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HP48S strange behavior
06-25-2019, 02:49 PM
Post: #1
HP48S strange behavior
Hi all,

After many years having my old HP48S in the drawer, I missed using it again.

I have put new batteries and although it starts up perfectly and apparently all the buttons are good, it shows a strange behavior.

For example, if I press 1 + ENTER, it enters the stack as -1 (as negative). If I press 7, it seems to do the SIN function. If I press 0, the calculator enters the algebraic mode.

I dont know. Seems strange to me. It has always been stored in an appropriate place. When I found it, the batteries had made some salt, but nothing serious.

What do you think? Should I say "the king has died"? Tks!
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06-26-2019, 12:50 PM
Post: #2
RE: HP48S strange behavior
Hi,

You can try the following ways to reset the calculator:

https://www.support.hp.com/us-en/document/bpia5166

Although the title mentions the 48G, the procedures should be similar on the 48S

-Regards, Bart


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06-26-2019, 01:41 PM
Post: #3
RE: HP48S strange behavior
Thank you very much, Bart.
I already checked all these with no result.
I think there must be some "hardware" issue. But it's quite a weird misbehavior. From an electronic point of view, I can only guess some kind of short inside between circuit tracks.
Maybe I will dare to try to open the calculator and take a look inside. I've got a technical background and this doesn't scare me at all.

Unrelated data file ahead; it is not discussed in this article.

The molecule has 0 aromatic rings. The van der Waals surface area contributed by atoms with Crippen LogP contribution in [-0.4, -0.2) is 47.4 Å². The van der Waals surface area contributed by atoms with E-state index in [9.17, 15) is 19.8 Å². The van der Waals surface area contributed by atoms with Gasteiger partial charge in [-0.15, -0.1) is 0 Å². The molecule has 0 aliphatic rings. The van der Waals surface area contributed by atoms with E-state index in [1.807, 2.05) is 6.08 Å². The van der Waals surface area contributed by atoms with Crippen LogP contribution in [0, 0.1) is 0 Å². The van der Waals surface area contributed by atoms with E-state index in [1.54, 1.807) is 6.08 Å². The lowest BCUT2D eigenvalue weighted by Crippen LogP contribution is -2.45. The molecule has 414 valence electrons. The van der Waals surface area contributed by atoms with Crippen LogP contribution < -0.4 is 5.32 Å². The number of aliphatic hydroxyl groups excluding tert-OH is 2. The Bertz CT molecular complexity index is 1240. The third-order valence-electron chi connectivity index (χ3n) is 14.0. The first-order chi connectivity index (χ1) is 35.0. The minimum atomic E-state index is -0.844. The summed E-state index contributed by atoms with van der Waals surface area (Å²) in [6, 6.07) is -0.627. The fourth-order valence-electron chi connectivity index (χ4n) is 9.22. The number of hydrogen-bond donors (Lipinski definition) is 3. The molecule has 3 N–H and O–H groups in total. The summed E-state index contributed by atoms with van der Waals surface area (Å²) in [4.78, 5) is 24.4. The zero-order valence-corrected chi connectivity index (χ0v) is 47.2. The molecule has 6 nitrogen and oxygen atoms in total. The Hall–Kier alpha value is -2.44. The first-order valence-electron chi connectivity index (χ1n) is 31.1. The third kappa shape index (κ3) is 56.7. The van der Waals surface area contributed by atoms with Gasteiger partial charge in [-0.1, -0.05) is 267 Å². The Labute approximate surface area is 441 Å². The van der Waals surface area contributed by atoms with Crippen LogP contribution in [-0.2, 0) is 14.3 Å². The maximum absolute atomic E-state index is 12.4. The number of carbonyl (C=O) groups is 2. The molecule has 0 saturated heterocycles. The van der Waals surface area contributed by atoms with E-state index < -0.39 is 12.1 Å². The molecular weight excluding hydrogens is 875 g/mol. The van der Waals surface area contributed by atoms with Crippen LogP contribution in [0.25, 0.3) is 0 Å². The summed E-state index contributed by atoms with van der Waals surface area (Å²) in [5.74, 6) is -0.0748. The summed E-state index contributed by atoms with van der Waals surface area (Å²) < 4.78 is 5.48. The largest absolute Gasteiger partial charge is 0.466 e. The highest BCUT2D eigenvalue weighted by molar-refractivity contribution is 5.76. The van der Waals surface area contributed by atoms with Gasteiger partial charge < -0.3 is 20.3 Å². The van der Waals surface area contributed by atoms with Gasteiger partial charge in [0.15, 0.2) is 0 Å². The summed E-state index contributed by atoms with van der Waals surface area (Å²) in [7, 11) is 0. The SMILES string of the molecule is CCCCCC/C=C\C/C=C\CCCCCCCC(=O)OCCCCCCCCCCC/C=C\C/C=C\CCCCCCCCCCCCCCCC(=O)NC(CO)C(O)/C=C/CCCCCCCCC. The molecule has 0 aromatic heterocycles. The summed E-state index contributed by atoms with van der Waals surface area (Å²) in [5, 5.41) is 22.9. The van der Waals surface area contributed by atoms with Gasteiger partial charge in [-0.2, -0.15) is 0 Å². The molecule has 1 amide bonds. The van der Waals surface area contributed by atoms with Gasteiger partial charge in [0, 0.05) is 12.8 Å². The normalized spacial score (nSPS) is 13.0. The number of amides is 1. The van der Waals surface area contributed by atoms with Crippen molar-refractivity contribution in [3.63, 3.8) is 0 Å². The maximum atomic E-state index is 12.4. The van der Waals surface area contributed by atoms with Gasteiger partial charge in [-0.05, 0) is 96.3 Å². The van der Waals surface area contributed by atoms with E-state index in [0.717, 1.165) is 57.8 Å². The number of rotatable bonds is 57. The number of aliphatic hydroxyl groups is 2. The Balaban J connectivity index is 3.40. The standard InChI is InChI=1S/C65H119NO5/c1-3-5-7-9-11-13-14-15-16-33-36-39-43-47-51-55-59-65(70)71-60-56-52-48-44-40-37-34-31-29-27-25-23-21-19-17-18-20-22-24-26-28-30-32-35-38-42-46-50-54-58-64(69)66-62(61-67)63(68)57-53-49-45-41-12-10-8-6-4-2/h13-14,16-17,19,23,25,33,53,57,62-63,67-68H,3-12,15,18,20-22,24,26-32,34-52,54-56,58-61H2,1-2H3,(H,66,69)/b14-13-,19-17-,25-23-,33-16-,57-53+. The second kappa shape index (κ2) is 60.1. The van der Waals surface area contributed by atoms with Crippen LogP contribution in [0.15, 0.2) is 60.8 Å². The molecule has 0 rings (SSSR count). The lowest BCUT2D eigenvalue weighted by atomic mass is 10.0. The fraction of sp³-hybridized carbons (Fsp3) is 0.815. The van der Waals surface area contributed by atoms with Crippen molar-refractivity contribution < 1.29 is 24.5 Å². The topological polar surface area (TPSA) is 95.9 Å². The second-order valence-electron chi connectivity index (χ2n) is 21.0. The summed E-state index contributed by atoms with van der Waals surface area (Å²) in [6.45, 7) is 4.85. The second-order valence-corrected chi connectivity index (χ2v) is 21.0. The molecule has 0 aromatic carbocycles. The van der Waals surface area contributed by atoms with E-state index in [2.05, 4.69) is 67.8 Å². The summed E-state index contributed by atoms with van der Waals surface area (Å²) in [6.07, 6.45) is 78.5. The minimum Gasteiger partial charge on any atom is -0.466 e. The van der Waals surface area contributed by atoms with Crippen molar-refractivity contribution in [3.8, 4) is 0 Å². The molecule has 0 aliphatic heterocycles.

Many thanks!
Daniel

(06-26-2019 12:50 PM)BartDB Wrote:  Hi,

You can try the following ways to reset the calculator:

https://www.support.hp.com/us-en/document/bpia5166

Although the title mentions the 48G, the procedures should be similar on the 48S

-Regards, Bart
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06-26-2019, 02:31 PM
Post: #4
RE: HP48S strange behavior
(06-26-2019 01:41 PM)Daniel Sole Wrote:  I think there must be some "hardware" issue. But it's quite a weird misbehavior. From an electronic point of view, I can only guess some kind of short inside between circuit tracks.
Maybe I will dare to try to open the calculator and take a look inside. I've got a technical background and this doesn't scare me at all.

The most common failure mode for old 48 series calculators is a loss of connectivity between the keyboard ribbon connector and the cpu board. The failure usually manifests itself as a loss of a row or column of keys. Try pressing down on the center of the calculator just below the screen. If the weird behavior goes away, you have a connector problem.

The fix is fairly easy though opening the case is not. There are instructions (with pictures) posted in the old articles forum and in hpcalc.org directories. I followed member Han's detailed directions with success. With a little care you can have your old calc operating again.

~Mark

Remember kids, "In a democracy, you get the government you deserve."
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06-27-2019, 08:24 AM
Post: #5
RE: HP48S strange behavior
Thank you very much, Mark. It didn't work but that was a good try indeed.
I'll look for Han's instruction and carefully follow it. I'll keep you posted upon fail or success.
Tks & Bst Rgds!

Daniel


(06-26-2019 02:31 PM)mfleming Wrote:  
(06-26-2019 01:41 PM)Daniel Sole Wrote:  I think there must be some "hardware" issue. But it's quite a weird misbehavior. From an electronic point of view, I can only guess some kind of short inside between circuit tracks.
Maybe I will dare to try to open the calculator and take a look inside. I've got a technical background and this doesn't scare me at all.

The most common failure mode for old 48 series calculators is a loss of connectivity between the keyboard ribbon connector and the cpu board. The failure usually manifests itself as a loss of a row or column of keys. Try pressing down on the center of the calculator just below the screen. If the weird behavior goes away, you have a connector problem.